GENTLEMAN OF ELVAS
CHAPTER XXVI: HOW THE GOVERNOR WENT TO SEE THE PROVINCE OF TULLA AND WHAT BEFELL HIM THERE.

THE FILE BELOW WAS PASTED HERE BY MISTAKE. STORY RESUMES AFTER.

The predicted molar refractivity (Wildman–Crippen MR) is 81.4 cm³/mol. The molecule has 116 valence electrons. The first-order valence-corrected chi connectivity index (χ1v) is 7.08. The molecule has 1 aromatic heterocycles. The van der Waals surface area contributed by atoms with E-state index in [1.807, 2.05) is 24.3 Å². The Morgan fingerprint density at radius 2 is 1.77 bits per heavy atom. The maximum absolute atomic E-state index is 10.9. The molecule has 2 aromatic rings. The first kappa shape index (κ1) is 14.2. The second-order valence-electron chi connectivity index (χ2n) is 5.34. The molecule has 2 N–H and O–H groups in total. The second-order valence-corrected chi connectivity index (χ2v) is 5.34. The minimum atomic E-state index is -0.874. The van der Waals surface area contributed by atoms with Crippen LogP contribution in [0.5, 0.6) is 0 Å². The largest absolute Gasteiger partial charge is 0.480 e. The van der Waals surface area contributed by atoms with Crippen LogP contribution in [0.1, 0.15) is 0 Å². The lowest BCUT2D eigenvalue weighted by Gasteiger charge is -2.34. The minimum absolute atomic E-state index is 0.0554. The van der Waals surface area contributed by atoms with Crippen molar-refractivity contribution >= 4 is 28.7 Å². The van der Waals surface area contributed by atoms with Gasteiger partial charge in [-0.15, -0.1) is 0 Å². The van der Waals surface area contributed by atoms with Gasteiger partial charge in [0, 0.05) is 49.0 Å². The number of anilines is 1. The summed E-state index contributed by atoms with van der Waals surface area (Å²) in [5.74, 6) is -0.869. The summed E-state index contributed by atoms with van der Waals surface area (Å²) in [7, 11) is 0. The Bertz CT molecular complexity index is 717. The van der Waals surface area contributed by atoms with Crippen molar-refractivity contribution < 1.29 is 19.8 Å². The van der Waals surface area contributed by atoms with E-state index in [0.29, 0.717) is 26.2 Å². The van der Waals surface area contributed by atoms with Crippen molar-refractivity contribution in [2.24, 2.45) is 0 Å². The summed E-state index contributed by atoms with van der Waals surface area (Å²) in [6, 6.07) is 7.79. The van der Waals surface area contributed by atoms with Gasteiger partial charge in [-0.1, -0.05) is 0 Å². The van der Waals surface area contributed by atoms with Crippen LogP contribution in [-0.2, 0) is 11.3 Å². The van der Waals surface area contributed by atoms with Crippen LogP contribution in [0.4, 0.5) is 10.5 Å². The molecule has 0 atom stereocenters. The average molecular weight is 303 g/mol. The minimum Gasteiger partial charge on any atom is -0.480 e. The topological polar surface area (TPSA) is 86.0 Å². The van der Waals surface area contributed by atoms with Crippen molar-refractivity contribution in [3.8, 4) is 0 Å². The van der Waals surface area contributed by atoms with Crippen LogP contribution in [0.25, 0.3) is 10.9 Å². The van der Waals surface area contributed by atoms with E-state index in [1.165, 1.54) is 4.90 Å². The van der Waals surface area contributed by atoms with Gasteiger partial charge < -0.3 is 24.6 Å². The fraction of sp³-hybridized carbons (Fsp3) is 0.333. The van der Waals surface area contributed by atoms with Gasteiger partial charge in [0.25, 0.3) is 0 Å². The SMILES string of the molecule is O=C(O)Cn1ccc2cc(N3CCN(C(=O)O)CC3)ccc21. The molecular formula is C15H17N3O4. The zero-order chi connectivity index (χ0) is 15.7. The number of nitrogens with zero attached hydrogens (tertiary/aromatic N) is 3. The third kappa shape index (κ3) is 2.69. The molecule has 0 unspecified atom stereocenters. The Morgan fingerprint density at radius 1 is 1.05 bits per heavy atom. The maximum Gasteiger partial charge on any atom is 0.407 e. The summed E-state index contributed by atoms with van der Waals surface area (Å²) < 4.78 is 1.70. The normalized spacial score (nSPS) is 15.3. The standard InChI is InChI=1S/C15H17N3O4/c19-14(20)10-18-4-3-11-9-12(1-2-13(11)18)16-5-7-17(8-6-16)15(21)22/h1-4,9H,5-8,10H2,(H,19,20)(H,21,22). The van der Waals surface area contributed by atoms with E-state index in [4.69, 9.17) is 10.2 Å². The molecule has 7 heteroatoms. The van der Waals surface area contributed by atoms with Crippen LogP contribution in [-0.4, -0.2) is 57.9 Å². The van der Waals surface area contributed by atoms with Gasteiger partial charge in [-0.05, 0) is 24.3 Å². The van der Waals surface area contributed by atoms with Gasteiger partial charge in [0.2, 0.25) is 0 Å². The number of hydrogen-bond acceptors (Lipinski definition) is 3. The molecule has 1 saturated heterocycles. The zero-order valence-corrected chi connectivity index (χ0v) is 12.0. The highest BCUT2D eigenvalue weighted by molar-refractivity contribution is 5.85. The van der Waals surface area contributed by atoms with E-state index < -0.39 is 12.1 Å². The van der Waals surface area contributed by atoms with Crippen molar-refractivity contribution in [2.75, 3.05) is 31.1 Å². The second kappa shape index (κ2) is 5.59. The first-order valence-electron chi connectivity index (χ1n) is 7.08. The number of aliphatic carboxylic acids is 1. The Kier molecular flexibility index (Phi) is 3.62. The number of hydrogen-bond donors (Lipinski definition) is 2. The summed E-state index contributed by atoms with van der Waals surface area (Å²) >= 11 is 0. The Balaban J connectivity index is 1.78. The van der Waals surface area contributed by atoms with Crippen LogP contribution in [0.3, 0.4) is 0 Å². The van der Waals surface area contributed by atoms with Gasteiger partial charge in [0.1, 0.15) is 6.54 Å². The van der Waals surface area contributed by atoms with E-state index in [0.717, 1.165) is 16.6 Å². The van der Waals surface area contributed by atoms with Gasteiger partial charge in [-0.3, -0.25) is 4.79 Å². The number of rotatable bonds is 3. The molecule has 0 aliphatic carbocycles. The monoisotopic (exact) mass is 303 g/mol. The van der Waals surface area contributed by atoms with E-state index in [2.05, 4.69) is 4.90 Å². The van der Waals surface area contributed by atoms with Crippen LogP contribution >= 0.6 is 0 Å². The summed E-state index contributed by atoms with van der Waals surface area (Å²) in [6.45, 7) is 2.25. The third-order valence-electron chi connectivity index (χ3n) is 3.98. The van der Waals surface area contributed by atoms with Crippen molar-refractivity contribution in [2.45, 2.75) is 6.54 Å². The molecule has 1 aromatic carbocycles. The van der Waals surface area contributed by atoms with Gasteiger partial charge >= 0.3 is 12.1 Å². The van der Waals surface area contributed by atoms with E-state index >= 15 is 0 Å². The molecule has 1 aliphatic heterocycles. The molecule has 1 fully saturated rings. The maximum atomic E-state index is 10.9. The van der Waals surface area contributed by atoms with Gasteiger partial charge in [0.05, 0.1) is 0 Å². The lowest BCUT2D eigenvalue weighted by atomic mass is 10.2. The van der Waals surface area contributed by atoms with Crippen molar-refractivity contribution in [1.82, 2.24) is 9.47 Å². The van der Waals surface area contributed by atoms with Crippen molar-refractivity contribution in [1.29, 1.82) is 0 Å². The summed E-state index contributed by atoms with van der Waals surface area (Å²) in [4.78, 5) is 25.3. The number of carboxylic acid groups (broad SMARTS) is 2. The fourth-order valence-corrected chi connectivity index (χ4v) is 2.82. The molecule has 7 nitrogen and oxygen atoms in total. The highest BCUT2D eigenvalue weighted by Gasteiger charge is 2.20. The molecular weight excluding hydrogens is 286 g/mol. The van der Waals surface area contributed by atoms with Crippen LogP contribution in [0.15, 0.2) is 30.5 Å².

The governor abode in the province of Cayas for a month. During that interval, the horses grew fat and throve more than after a longer time in any other region because of the abundance of maize and the leaf thereof, which is, I think, the best that has been seen. They drank from a very warm and brackish marsh of water, and they drank so much that it was noticed in their bellies when they were brought back from the water. Thitherto the Christians had lacked salt, but there they made a good quantity of it in order to carry it along with them. The Indians carry it thence to other regions to exchange it for skins and blankets. They gather it along the river, which leaves it on top of the sand when the water falls. And since they cannot gather it without more sand being mixed with it, they put it into certain baskets which they have for this purpose, wide at the top and narrow at the bottom. They hang the baskets to a pole in the air and put water in them, and they place a basin underneath into which the water falls. After being strained and set on the fire to boil, as the water becomes less, the salt is left on the bottom of the pot. On both sides of the river, the land had cultivated fields and there was an abundance of maize. The Indians did not dare to cross [the river] to the place where we were. When some [Indians] appeared, some soldiers who saw them called to them. The Indians crossed the river and came with them [the soldiers] to the place where the governor was. He asked them for their cacique. They declared that he was friendly, but that he did not dare to appear. Thereupon, the governor ordered that he be told to come to see him and to bring a guide and interpreter for the region ahead, if he wished to be his friend; and that if he did not do this, he would go to fetch him and his hurt would be greater. He waited three days, and seeing that he [the cacique] did not come, went to look for him, and brought him back a prisoner with one hundred and fifty of his Indians. He [the governor] asked him whether he had knowledge of any great cacique and where the most populated land was. He [the cacique] said that the best populated land thereabout was a province situated to the South, a day and a half away, called Tulla, that he could give him a guide, but that he did not have an interpreter, for the speech of Tulla was different from his; and because he and his forebears had always been at war with the lords of that province, they had no converse, nor did they understand each other. Thereupon, the governor set out for Tulla with men of horse and fifty foot in order to see whether it was a land through which he might pass with all his men. As soon as he arrived and was perceived by the Indians, the land was summoned. When fifteen or twenty Indians had gathered together, they came to attack the Christians. On [the Indians'] seeing that they [the Christians] handled them roughly, and that when they took to flight the horses overtook them, they climbed on top of the houses, where they tried to defend themselves with their arrows; and when driven from some [of the housetops] would climb on top of others; and while they [the Christians] were pursuing some [of the Indians], others [of the Indians] would attack them [the Christians] from another direction. In this way, the running lasted so long that the horses became tired and could no longer run. The Indians killed one horse there and wounded several. Fifteen Indians were killed there, and captives were made of forty women and young persons; for they [the Christians] did not leave any Indian alive who was shooting arrows if they could overtake him. The governor determined to return to Cayas before the Indians should have time to gather themselves together. Thereupon, that evening, after having marched part of the night, in order to get some distance from Tulla, he went to sleep on the road, and reached Cayas next day. Three days after that he set out with all his men for Tulla, taking the cacique with him. Among all the Indians of the latter, he did not find a single one who understood the speech of Tulla. He was three days on the way, and the day he reached the town, he found it abandoned, for the Indians did not dare await him. But as soon as they knew he was in Tulla, at the hour of dawn of the first night, they came in two bands from two different directions with their bows and arrows and long poles resembling pikes. As soon as they [the Indians] were perceived, both those of horse and those of foot sallied out against them and there many Indians were killed, and some Christians and horses wounded. Some Indians were captured, six of whom the governor sent to the cacique with their right hands and their noses cut off. He ordered them to tell him that if he did not come to make his excuses and obey him, he would go to get him; and that he would do to him and to as many of his men as he found what he had done to those whom he sent to him. He gave him the space of three days in which to come. This he gave them to understand the best he could by signs as he had no interpreter. After three days came an Indian whom the cacique sent laden with cowhides. He came weeping bitterly, and coming to the governor cast himself at his feet. He [the governor] raised him up, and he made him talk, but no one could understand him. The governor told him by signs that he should return and tell the cacique to send him an interpreter whom the people of Cayas could understand. Next day, three Indians came laden with cowhides and three days after that twenty Indians came. Among them was one who understood those of Cayas. After a long discourse of excuses from the cacique and praises of the governor, he concluded by saying that he and the others were come thither on behalf of the cacique to see what his lordship ordered; and that he was ready to serve him. The governor and all the men were very glad, for they could in no wise travel without an interpreter. The governor ordered him under guard and told him to tell the Indians who had come with him to return to the cacique and tell him that he pardoned him for the past and that he thanked him greatly for his gifts and for the interpreter whom he had sent him and that he would be glad to see him and for him to come next day to see him. The cacique came after three days and eighty Indians with him. Both he and his men entered the camp weeping in token of obedience and repentance for the past mistake, after the manner of that land. He brought many cowhides as a gift, which were useful because it was a cold land, and were serviceable for coverlets as they were very soft and the wool like that of sheep. Nearby to the north were many cattle. The Christians did not see them nor enter their land, for the land was poorly settled where they [the cattle] were, and had little maize. The cacique of Tulla made his address to the governor in which he excused himself and offered him his land and vassals and person. No orator could more elegantly express the message or address both of that cacique and of all those who came to the governor in their behalf.